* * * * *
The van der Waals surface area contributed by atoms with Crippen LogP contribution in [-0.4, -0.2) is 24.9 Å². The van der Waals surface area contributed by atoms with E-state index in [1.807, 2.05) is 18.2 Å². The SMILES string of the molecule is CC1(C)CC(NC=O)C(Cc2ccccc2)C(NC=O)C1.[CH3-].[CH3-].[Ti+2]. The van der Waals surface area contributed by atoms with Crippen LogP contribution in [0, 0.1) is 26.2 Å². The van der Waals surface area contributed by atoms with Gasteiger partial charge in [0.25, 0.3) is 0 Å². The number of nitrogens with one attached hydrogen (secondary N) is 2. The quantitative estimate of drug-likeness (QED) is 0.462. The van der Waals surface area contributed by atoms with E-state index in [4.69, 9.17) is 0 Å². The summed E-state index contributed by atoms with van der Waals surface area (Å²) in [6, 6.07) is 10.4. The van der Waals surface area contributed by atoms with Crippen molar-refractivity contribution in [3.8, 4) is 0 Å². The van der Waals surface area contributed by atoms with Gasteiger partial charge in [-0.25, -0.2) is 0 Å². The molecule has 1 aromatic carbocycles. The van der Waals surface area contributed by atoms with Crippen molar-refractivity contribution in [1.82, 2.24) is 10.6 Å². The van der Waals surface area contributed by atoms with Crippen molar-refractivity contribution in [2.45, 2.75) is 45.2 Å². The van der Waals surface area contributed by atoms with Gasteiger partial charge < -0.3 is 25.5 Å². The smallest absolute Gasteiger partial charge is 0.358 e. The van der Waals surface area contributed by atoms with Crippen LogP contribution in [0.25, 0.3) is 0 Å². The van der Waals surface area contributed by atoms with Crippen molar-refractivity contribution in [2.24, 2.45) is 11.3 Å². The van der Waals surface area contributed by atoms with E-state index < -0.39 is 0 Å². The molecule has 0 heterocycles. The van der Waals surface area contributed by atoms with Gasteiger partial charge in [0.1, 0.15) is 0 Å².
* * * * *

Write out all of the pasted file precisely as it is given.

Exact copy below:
The van der Waals surface area contributed by atoms with Crippen LogP contribution in [-0.4, -0.2) is 24.9 Å². The van der Waals surface area contributed by atoms with E-state index in [1.807, 2.05) is 18.2 Å². The SMILES string of the molecule is CC1(C)CC(NC=O)C(Cc2ccccc2)C(NC=O)C1.[CH3-].[CH3-].[Ti+2]. The van der Waals surface area contributed by atoms with Crippen LogP contribution in [0, 0.1) is 26.2 Å². The van der Waals surface area contributed by atoms with Gasteiger partial charge in [0.25, 0.3) is 0 Å². The number of nitrogens with one attached hydrogen (secondary N) is 2. The quantitative estimate of drug-likeness (QED) is 0.462. The van der Waals surface area contributed by atoms with E-state index in [4.69, 9.17) is 0 Å². The summed E-state index contributed by atoms with van der Waals surface area (Å²) in [6, 6.07) is 10.4. The van der Waals surface area contributed by atoms with Crippen molar-refractivity contribution in [3.8, 4) is 0 Å². The van der Waals surface area contributed by atoms with Gasteiger partial charge in [-0.25, -0.2) is 0 Å². The molecule has 1 aromatic carbocycles. The van der Waals surface area contributed by atoms with Crippen molar-refractivity contribution in [1.82, 2.24) is 10.6 Å². The van der Waals surface area contributed by atoms with Crippen molar-refractivity contribution in [2.45, 2.75) is 45.2 Å². The van der Waals surface area contributed by atoms with Gasteiger partial charge < -0.3 is 25.5 Å². The smallest absolute Gasteiger partial charge is 0.358 e. The van der Waals surface area contributed by atoms with Crippen LogP contribution in [0.25, 0.3) is 0 Å². The van der Waals surface area contributed by atoms with Crippen molar-refractivity contribution in [2.24, 2.45) is 11.3 Å². The van der Waals surface area contributed by atoms with E-state index < -0.39 is 0 Å². The molecule has 0 heterocycles. The van der Waals surface area contributed by atoms with Gasteiger partial charge in [0.1, 0.15) is 0 Å².